Expat children can benefit greatly from these international schools as they allow them to continue their education in a system they are already comfortable with while also making friends who are also adjusting to life in Brazil. In addition, some international schools in Brazil include boarding options for students whose families live outside of Sao Paulo or who frequently travel internationally.
Do you need health insurance in Brazil?
In 2020, the Brazilian government no longer required international visitors to show proof of legitimate health insurance.
Nevertheless, it’ll be better to still get insured before you move to Brazil. Comprehensive worldwide medical insurance can be obtained locally in Brazil or abroad. Private health insurance policies in Brazil are more expensive than those in other Latin American nations, and expats may not be satisfied with the quality of private facilities.
What’s the weather in Brazil?
A hot, humid tropical climate with year-round rainfall dominates northern Brazil, including the Amazon rainforest. Inland northeastern regions have a semi-arid environment with high temperatures and little rainfall. Tropical savanna climates dominate the central region, with dry seasons from May to September and rainy seasons from October to April.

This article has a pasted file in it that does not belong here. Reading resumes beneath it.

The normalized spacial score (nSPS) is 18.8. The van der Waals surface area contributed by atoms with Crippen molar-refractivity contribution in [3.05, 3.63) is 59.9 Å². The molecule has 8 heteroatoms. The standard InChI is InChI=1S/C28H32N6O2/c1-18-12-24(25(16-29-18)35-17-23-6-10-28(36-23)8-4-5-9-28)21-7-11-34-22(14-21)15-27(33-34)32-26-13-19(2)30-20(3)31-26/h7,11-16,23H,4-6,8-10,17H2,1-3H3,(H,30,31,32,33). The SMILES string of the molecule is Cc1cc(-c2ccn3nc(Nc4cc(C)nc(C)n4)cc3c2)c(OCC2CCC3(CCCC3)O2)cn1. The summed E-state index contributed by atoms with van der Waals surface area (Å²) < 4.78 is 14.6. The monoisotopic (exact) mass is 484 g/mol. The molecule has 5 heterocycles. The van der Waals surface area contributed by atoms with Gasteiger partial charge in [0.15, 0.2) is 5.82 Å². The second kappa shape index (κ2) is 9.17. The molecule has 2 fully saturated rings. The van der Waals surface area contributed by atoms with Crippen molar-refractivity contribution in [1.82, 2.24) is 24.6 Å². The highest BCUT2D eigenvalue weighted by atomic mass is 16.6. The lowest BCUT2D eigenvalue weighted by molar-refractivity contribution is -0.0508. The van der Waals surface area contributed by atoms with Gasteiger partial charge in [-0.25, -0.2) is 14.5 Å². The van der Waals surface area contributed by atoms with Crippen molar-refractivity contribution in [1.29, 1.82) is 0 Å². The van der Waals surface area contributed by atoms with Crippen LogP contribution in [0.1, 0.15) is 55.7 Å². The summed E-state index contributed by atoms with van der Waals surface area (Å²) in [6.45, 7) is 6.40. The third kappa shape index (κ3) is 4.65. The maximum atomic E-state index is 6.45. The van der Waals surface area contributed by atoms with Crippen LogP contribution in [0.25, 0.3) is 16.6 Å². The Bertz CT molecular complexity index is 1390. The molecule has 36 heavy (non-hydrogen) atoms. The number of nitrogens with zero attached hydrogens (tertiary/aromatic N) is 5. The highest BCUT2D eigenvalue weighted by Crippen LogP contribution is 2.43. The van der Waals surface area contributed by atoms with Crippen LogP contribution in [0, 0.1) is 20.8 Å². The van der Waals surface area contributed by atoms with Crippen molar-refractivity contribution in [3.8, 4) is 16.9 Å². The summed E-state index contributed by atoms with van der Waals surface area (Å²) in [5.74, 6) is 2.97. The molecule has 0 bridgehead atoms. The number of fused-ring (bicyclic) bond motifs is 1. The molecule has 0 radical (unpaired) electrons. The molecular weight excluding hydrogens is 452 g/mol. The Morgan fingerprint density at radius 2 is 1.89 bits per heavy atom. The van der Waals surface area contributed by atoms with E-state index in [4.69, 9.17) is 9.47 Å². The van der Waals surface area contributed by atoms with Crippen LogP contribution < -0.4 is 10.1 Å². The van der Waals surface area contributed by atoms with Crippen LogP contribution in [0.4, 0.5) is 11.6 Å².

A humid subtropical climate dominates the southern area of Brazil, including Rio de Janeiro. Hot summers and mild winters characterize this region. Cool winters and mild summers characterize the south.
Summer in Brazil is December–March, and winter is June–September. The El Niño and La Niña events can cause droughts or floods in different sections of the country, affecting its climate.
Brazilian property market
In the first quarter of 2023, new real estate properties in Brazil fell 30% year over year, according to CBIC data. Despite this, property demand and supply have increased, naturally raising prices.
Residential real estate is expected to dominate Brazil’s real estate market, which was expected to reach nearly $8 trillion this year. Foreign investors are showing renewed interest in Brazilian real estate, which will boost the housing market. As the Brazilian economy recovers, luxury real estate is projected to rise too.
Job opportunities in Brazil for expats
Expats in Brazil can apply for jobs in a variety of industries, although many are highly qualified and work in skill-short sectors. IT, pharmaceuticals, automotive, construction, oil and gas, and database management are in high demand, while finance and engineering professions are too competitive.
Many expats in Brazil are centered in Sao Paulo and Rio de Janeiro, where many international firms are based.
Teaching English is a good way to start in Brazil, especially for foreigners. However, teaching jobs rarely pay well.
Best places to live in Brazil
The country’s great quality of life, beautiful scenery, and dynamic culture attract expats. Below are some city recommendations for places in Brazil to live:
- In São Paulo, Brazil’s largest metropolis and financial center, expats may enjoy a vibrant cultural scene and countless work options.